Stock Option Investment Advice

Part 2: Stock, or Portfolio Insurance?

Here is Part 2 of our Stock, or Portfolio Insurance? Series:  Selecting the Right Put

In this video we discuss which broad based ETF or Index Put to Select to Insure an overall portfolio.

In Part 1 you saw that using an SPY Put option (the 250, ATM strike) was better insurance on a portfolio over buying shares of an Inverse or Leveraged ETF.

However, was this the best strike selection?

What about lower strike, lower cost, Out of the Money Puts?

Wouldn’t puts with a higher delta, deeper In the Money perform better?

This video breaks down the costs, outcomes, pros and cons of the different strikes you can use to insure a portfolio.  We also give you an outline of how to analyze which put might be best to insure your portfolio.

I hope you enjoy Part 2, and I look forward to your thoughts and comments!

2 comments

  1. Diego

    Dear Mike, thank you for the presentation. Highly representative of what may happen to many investors. However I find it difficult to apply SPY to a portfolio where SPY is not a real asset (say you have stocks that may be part of SPY, credit spreads, naked puts and some covered calls, but not the SPY itself). All the positions have different expirations and trade sizes to smooth unexpected downturns and allow recovery. I find it difficult to imagine how to use SPY unless I assume some correlation between what I have and the SPY, correlation which of course exists but is not perfect. Is the solution to go for individual position insurance? Can’t wait to attend your part 3. Regards. Diego

    1. Michael Chupka Post author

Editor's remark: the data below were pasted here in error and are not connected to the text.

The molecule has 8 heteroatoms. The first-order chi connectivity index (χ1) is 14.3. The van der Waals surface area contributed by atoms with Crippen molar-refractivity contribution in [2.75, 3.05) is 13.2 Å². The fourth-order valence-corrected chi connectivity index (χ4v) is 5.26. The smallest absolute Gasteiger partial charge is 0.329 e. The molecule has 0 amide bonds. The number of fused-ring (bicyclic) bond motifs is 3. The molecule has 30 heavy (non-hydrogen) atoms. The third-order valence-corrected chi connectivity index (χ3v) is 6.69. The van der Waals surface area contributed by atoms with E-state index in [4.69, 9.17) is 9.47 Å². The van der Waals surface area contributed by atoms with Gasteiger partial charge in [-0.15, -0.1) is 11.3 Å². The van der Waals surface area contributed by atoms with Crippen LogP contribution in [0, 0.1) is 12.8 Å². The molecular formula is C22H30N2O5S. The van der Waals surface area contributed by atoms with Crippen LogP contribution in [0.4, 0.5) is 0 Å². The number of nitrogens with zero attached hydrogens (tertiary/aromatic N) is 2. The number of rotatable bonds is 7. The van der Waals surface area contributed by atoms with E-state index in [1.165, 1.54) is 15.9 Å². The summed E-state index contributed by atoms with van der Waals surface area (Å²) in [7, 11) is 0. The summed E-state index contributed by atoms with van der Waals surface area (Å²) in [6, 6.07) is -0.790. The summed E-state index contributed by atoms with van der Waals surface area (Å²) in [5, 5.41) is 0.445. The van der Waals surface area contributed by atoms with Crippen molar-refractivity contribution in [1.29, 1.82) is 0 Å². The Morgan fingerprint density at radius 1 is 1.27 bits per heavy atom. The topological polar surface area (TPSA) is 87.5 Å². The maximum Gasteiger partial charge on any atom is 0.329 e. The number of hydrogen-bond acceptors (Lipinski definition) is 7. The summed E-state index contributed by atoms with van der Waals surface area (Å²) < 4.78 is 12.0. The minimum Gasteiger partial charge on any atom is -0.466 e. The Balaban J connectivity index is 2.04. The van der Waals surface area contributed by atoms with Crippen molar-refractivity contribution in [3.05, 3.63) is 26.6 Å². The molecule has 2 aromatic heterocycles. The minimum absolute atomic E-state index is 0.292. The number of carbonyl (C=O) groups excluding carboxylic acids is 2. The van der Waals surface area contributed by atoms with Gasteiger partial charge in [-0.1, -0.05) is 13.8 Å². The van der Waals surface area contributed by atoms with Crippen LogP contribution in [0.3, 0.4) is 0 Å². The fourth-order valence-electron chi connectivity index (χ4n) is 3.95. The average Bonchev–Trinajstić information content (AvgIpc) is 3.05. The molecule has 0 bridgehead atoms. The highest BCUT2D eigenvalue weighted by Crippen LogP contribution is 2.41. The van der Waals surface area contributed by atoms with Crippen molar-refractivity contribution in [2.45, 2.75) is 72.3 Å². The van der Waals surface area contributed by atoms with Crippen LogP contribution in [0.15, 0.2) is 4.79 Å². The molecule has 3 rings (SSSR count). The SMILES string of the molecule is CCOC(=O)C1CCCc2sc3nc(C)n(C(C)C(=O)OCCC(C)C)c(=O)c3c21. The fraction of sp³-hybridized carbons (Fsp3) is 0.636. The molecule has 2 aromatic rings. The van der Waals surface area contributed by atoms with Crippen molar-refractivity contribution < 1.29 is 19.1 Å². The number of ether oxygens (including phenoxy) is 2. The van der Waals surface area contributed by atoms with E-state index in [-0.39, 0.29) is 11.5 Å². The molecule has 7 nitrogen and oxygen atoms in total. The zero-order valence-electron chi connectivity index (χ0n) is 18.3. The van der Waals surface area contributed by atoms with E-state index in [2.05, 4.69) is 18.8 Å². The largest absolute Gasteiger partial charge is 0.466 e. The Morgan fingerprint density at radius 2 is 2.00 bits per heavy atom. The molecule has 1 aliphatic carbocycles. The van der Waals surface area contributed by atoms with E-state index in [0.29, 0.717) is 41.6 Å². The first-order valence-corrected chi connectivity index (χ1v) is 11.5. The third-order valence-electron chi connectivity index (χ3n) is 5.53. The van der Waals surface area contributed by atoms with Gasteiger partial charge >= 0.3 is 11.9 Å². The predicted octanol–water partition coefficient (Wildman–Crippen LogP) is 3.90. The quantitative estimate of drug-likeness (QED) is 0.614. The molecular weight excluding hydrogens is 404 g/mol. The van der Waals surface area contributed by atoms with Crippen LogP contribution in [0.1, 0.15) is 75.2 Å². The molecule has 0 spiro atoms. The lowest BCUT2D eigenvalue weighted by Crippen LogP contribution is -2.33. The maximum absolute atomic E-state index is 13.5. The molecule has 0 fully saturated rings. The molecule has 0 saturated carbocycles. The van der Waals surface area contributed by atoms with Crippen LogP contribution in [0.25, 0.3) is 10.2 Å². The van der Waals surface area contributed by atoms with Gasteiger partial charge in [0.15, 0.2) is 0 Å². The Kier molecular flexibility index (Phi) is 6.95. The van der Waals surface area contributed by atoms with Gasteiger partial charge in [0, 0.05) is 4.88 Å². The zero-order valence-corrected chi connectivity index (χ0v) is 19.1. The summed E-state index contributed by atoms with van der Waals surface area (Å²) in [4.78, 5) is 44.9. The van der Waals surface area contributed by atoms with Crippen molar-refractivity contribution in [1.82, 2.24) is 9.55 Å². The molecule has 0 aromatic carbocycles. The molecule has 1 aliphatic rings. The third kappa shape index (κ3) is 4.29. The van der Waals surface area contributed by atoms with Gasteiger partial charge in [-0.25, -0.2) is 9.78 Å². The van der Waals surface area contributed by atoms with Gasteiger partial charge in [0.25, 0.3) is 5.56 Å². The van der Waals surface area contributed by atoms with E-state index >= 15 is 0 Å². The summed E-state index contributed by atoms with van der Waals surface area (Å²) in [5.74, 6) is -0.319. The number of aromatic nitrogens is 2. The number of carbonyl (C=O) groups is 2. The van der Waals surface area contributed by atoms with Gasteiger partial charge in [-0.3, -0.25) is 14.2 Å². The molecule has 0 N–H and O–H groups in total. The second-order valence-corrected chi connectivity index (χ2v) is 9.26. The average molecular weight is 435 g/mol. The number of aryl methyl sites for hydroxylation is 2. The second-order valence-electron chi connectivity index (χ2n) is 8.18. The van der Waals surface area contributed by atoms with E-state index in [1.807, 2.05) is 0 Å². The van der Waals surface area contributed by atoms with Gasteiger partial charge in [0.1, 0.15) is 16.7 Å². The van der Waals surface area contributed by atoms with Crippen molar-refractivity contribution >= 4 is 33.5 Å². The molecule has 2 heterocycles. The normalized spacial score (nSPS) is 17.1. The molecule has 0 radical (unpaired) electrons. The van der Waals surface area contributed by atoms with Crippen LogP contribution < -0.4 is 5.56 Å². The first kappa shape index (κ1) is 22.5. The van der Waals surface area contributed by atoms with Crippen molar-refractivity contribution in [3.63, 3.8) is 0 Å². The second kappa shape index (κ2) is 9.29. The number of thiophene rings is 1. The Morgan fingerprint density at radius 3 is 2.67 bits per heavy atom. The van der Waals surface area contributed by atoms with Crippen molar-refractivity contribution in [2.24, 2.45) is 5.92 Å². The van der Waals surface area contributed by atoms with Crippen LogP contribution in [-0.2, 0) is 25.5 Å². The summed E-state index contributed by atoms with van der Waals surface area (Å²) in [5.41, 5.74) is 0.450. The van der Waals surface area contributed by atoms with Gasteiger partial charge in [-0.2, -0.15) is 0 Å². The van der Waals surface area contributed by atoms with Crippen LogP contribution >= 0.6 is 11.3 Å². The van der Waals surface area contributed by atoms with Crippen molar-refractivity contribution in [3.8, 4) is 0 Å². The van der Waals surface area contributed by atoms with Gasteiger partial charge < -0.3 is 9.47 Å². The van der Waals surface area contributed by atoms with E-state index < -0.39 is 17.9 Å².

Hi Diego! You are correct, and we are going to look at the correlations more in Part 4, but outline other processes we might take in Part 3. I wanted to start with the basic example of owning SPY, or even a portfolio of mostly SPY stocks to lay the groundwork on a decision making process for selecting an option to insure a portfolio. Now that we have shown the basic path and pros and cons of over (and especially under) insurance, we can look at the other market vehicles available to us and how they can apply to a portfolio that contains multiple strategies in different markets. I will say up front that if you are expecting a sudden shift in the market, say a 1-5 day rapid decline, buying calls on the VIX or the 3X Bear ETFs might be the best approach. But, if you are expecting a longer term consistent correction your focus might remain on the further out in time puts on the direct indexes or ETFs (standard, non leveraged). Insuring the positions individually is the most secure, but it might not be the most cost effective. I will have that for you soon…

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